December 3rd, 2013

Estimating Prosthesis-Patient Mismatch for Patients Undergoing Bovine Pericardial AVR

Harlan Krumholz and John Ryan interview Jyothy Puthumana about his research group’s Circulation: Cardiovascular Imaging study, for which they compared prosthesis-patient mismatch (PPM) prevalence and its impact on survival. 

A total of 614 patients with normal systolic function undergoing bovine pericardial aortic valve replacement (AVR) were evaluated using 3 modalities: (1) the ASE guidelines-suggested algorithm (ASE PPM); (2) the manufacturer-provided charts (M PPM); and (3) the echocardiographically measured, body surface area-indexed, effective orifice area (EOAi PPM) measurement. PPM prevalence using the algorithmic-ASE approach was low and correlated well with manufacturer-provided PPM. Independent of assessment method, PPM was not associated with medium-term mortality.

Krumholz and Ryan: PPM is defined as an effective orifice area of the implanted prosthetic valve that is too small for the patient, causing high gradients through a normally functioning valve.

By the ASE algorithm (peak gradient > 3 m/s, dimensionless index > 0.25, and acceleration time <100 ms), you estimate that about 4% of patients have severe (effective orifice area ≤0.6 cm2/m2) PPM. You also find no implication for outcomes. Should we be concerned about mismatch and make it a never event – or is it not really a problem? Or do we not know since you only had 22 patients with severe mismatch?

Puthumana: In our population of patients with normal systolic function who had a pericardial tissue valve implanted (a very homogenous group), the prevalence of PPM is very low by either the ASE algorithm estimates or by the manufacturer estimates. This correlated very well with excellent intermediate-term clinical outcomes, therefore,  we feel that clinically relevant PPM is not being missed using this approach.

EOAi estimates for this cohort identified moderate and severe PPM in a significant number of patients (63% of the cohort), without prognostic relevance, causing us to question EOAi as a routine method of PPM assessment in patients with normal systolic function who undergo AVR with a pericardial tissue valve.

Krumholz and Ryan: You evaluated through three different modalities. In an echo lab that can only do one modality, which would you recommend and why?

Puthumana:  Based on our outcomes in patients with normal LVEF who undergo AVR with pericardial tissue valves, we feel that the ASE algorithmic approach to quantify the severity of PPM has the best clinical relevance. This correlated with the manufacturer provided estimates, which makes valve selection in the OR easy and practical, and this approach would significantly decrease the risk of PPM and its associated complications during follow up.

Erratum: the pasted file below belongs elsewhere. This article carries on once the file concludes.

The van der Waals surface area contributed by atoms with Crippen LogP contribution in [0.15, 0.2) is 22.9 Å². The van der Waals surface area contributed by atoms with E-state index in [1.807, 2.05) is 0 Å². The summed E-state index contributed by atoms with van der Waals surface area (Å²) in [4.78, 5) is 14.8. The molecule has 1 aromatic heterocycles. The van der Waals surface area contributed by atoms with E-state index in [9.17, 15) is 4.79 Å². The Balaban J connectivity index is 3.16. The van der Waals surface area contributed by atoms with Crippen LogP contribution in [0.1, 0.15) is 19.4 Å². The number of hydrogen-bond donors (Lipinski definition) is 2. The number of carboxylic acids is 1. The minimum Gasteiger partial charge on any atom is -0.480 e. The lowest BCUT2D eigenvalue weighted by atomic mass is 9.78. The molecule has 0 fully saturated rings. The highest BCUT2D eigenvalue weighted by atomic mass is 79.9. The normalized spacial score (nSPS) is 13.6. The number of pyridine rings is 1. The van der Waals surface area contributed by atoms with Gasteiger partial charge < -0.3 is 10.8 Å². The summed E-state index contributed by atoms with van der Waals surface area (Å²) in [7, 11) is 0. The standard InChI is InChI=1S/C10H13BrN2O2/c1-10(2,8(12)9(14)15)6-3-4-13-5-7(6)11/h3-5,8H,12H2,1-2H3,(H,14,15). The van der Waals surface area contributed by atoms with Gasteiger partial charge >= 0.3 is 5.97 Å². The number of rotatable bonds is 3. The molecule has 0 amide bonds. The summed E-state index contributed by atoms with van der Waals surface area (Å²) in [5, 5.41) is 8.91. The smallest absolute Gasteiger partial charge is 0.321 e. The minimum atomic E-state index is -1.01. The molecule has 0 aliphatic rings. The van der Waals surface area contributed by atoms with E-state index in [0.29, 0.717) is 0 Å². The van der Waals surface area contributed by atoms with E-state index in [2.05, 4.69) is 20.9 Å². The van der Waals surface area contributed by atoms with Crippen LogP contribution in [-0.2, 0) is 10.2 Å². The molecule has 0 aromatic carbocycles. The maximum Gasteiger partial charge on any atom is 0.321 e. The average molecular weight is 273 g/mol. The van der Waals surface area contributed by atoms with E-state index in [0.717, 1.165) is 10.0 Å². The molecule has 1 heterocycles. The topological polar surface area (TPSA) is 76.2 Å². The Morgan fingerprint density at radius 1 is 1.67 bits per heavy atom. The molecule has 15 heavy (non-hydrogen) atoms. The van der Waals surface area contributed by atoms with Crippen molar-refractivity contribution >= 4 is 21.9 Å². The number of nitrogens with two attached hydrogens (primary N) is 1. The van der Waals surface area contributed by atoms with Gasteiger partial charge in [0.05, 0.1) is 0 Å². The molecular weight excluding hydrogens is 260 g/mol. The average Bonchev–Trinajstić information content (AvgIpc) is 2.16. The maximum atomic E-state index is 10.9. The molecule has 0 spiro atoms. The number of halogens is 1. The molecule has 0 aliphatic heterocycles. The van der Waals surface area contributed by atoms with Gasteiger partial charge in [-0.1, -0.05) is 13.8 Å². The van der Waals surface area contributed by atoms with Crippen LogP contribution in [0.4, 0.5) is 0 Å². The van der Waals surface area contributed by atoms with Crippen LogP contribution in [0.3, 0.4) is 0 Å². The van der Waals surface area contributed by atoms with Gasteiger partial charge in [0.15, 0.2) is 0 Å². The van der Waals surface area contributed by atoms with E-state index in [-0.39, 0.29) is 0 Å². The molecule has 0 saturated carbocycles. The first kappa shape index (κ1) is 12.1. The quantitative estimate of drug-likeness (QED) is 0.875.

EOAi estimates, on the other hand, seemed to overestimate the number of the patients who were identified to have PPM, without adverse prognosis during intermediate duration of follow up.

Krumholz and Ryan:  You submitted your paper on May 2, 2013, and it was not accepted until July 26, 2013. What took the paper so long to be accepted?

Puthumana: After initial submission, based on reviewers’ comments, we updated the paper to include near complete follow up for an additional two years and included re-operation for AVR as one of the outcomes. These changes  warranted collection of additional data on a few patients, through telephone follow up, etc.

Once this was complete, we performed the data analysis that reconfirmed excellent clinical outcomes for a longer term of follow up and re-submitted the paper.

One Response to “Estimating Prosthesis-Patient Mismatch for Patients Undergoing Bovine Pericardial AVR”

  1. David Powell , MD, FACC says:

    I have not yet read the article. However, it appears that the greater than sign for the DI and the less than sign for the acceleration time should be reversed for the definition of severe mismatch. The fact that the echocardiographically derived AVA overestimated the prevalence of PPM suggests that the LVOT measurements may have been under measured ( as the AVA is simply the dimensionless index multiplied by LVOT area). How often was the acceleration time < 100 but the DI < 0.25?

    The outcome follow-up is obviously still short. How about LVH regression or diastolic function?